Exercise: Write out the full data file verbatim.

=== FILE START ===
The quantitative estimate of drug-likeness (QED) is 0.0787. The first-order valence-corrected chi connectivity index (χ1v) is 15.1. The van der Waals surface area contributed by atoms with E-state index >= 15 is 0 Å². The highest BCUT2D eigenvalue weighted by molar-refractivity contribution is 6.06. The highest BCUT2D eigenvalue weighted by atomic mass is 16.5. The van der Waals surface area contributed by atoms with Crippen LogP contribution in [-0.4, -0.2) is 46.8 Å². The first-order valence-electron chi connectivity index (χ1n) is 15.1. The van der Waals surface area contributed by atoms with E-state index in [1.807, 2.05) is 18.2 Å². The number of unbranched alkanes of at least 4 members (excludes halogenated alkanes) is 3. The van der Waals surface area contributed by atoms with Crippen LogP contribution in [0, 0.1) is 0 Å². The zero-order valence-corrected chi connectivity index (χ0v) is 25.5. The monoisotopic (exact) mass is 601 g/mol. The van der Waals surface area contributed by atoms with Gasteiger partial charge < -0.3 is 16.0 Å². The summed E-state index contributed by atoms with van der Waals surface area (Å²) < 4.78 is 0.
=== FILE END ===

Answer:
The quantitative estimate of drug-likeness (QED) is 0.0787. The first-order valence-corrected chi connectivity index (χ1v) is 15.1. The van der Waals surface area contributed by atoms with E-state index >= 15 is 0 Å². The highest BCUT2D eigenvalue weighted by molar-refractivity contribution is 6.06. The highest BCUT2D eigenvalue weighted by atomic mass is 16.5. The van der Waals surface area contributed by atoms with Crippen LogP contribution in [-0.4, -0.2) is 46.8 Å². The first-order valence-electron chi connectivity index (χ1n) is 15.1. The van der Waals surface area contributed by atoms with E-state index in [1.807, 2.05) is 18.2 Å². The number of unbranched alkanes of at least 4 members (excludes halogenated alkanes) is 3. The van der Waals surface area contributed by atoms with Crippen LogP contribution in [0, 0.1) is 0 Å². The zero-order valence-corrected chi connectivity index (χ0v) is 25.5. The monoisotopic (exact) mass is 601 g/mol. The van der Waals surface area contributed by atoms with Gasteiger partial charge < -0.3 is 16.0 Å². The summed E-state index contributed by atoms with van der Waals surface area (Å²) < 4.78 is 0.